It is this idea of Christ as the divine Wisdom that holds all things together, that holds the whole universe together, that we find also at the beginning of John's gospel, in the opening verses of chapter 1: "In the beginning was the Word, and the Word was with God, and the Word was God. He was in the beginning with God. All things were made through him, and without him was not any thing made that was made."
Here the Greek term Logos, translated "the Word," is being used in much the same way as the term Wisdom: Christ as the one who was with God in the beginning, who is true God in his substance, who was active in the work of creation, and who gives order and meaning to all things. The eternal Son of God, the Second Person of the Trinity, is the divine source of wisdom and order in creation, who gives meaning to it all.
This, then, is how we are speaking of Christ, and to Christ, in this first O Antiphon: as "Wisdom, proceeding from the mouth of the Most High, pervading and permeating all creation, mightily ordering all things." This is the one whom we are anticipating at Christmas, this is he who is coming.
And so now we can see how much we need him! Because we see a distinct lack of order and wisdom in our world, don't we? Here is why we need Jesus so much! How disorderly and out of whack everything is! Even the natural world does not work as it should: natural disasters, too much rain, not enough rain, tsunamis and earthquakes and catastrophes of all kinds. Our bodies are breaking down, wearing out, diseased and dying. This is not how creation is supposed to work.
And then there's the lack of wisdom in how people live. Foolish and downright stupid, people behave. Living on credit. Living for pleasure. Living in sin. Substance abuses of all sorts–marijuana and meth, too much liquor and too many calories–foolish, what people do to their bodies. And their minds and souls, filling them with trash, too.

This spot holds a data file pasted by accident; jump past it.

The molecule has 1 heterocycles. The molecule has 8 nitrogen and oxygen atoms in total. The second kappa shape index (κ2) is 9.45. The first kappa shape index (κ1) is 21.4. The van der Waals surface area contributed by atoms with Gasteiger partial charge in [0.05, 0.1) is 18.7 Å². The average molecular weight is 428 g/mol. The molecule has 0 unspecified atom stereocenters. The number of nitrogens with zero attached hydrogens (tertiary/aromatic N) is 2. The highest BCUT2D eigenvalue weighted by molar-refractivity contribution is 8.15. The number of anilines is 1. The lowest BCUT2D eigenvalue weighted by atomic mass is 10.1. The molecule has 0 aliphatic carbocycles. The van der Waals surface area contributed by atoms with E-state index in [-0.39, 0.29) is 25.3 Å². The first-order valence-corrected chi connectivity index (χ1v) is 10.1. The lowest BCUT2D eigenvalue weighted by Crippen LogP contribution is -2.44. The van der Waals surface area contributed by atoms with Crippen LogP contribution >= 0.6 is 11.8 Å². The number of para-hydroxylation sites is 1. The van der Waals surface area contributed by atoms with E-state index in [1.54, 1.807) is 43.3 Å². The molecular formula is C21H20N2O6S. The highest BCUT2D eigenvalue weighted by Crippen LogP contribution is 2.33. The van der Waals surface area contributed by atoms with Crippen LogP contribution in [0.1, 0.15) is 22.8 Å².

But what about me? What about you? Haven't we lacked wisdom in how we live? I'm sure you can think of some examples in your own life. I know I can. Godly wisdom shows up in the fruit of our life, and the converse of that is true, too. Folly bears its bitter fruit. Wisdom is what we need in order to live as God designed us to live, in accord with his good order.
Here is where Christ comes in. He comes into our world as Wisdom in the flesh. He shows us the right way in which to walk. And he not only shows us and tells us, he does something about it! He walks the way of the cross for us, in order to bear the cost for our folly. Think of it: The Lord of creation comes as a little baby at Christmas, in order to suffer and die for his wayward creatures! Amazing and wonderful, beyond measure! As Paul says in 1 Corinthians: "We preach Christ crucified . . . Christ the power of God and the wisdom of God. . . . Christ Jesus, whom God made our wisdom and our righteousness and sanctification and redemption." Yes, Christ crucified, God's wisdom, now risen from the dead, and he will come again in glory to restore this fallen creation and set everything right at last.
And in the meantime, Christ our Lord gives his Spirit to his Christians and enables us and shows us how to live in wisdom. And so the prayer of our antiphon: "Come and teach us the way of prudence." Do you lack wisdom in your life? Do you want wisdom in your life, good, sound judgment for how to live the way your Creator knows best for you to live? Then seek Christ. Learn of him. Hear his word. Listen to his teaching. Rejoice in his grace. Discover what love and forgiveness are from him, in the community of his church.